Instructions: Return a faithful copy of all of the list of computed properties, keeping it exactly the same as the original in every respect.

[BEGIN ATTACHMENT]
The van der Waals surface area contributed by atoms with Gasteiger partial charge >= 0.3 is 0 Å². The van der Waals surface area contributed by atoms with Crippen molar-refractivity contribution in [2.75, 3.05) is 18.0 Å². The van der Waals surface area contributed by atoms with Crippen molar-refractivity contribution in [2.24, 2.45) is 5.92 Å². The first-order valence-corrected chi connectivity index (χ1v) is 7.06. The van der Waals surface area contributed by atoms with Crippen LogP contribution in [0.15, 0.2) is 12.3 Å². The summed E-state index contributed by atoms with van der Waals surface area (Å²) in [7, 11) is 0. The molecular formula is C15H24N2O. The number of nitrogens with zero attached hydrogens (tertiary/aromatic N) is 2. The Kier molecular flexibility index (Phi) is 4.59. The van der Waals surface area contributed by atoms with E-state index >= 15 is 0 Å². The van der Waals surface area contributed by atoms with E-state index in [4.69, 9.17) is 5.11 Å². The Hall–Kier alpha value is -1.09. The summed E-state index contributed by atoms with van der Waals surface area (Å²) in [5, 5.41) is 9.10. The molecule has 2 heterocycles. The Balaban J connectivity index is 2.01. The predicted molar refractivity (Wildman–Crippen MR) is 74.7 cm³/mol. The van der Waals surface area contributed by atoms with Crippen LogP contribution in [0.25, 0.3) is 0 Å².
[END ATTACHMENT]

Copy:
The van der Waals surface area contributed by atoms with Gasteiger partial charge >= 0.3 is 0 Å². The van der Waals surface area contributed by atoms with Crippen molar-refractivity contribution in [2.75, 3.05) is 18.0 Å². The van der Waals surface area contributed by atoms with Crippen molar-refractivity contribution in [2.24, 2.45) is 5.92 Å². The first-order valence-corrected chi connectivity index (χ1v) is 7.06. The van der Waals surface area contributed by atoms with Crippen LogP contribution in [0.15, 0.2) is 12.3 Å². The summed E-state index contributed by atoms with van der Waals surface area (Å²) in [7, 11) is 0. The molecular formula is C15H24N2O. The number of nitrogens with zero attached hydrogens (tertiary/aromatic N) is 2. The Kier molecular flexibility index (Phi) is 4.59. The van der Waals surface area contributed by atoms with E-state index >= 15 is 0 Å². The van der Waals surface area contributed by atoms with E-state index in [4.69, 9.17) is 5.11 Å². The Hall–Kier alpha value is -1.09. The summed E-state index contributed by atoms with van der Waals surface area (Å²) in [5, 5.41) is 9.10. The molecule has 2 heterocycles. The Balaban J connectivity index is 2.01. The predicted molar refractivity (Wildman–Crippen MR) is 74.7 cm³/mol. The van der Waals surface area contributed by atoms with Crippen LogP contribution in [0.25, 0.3) is 0 Å².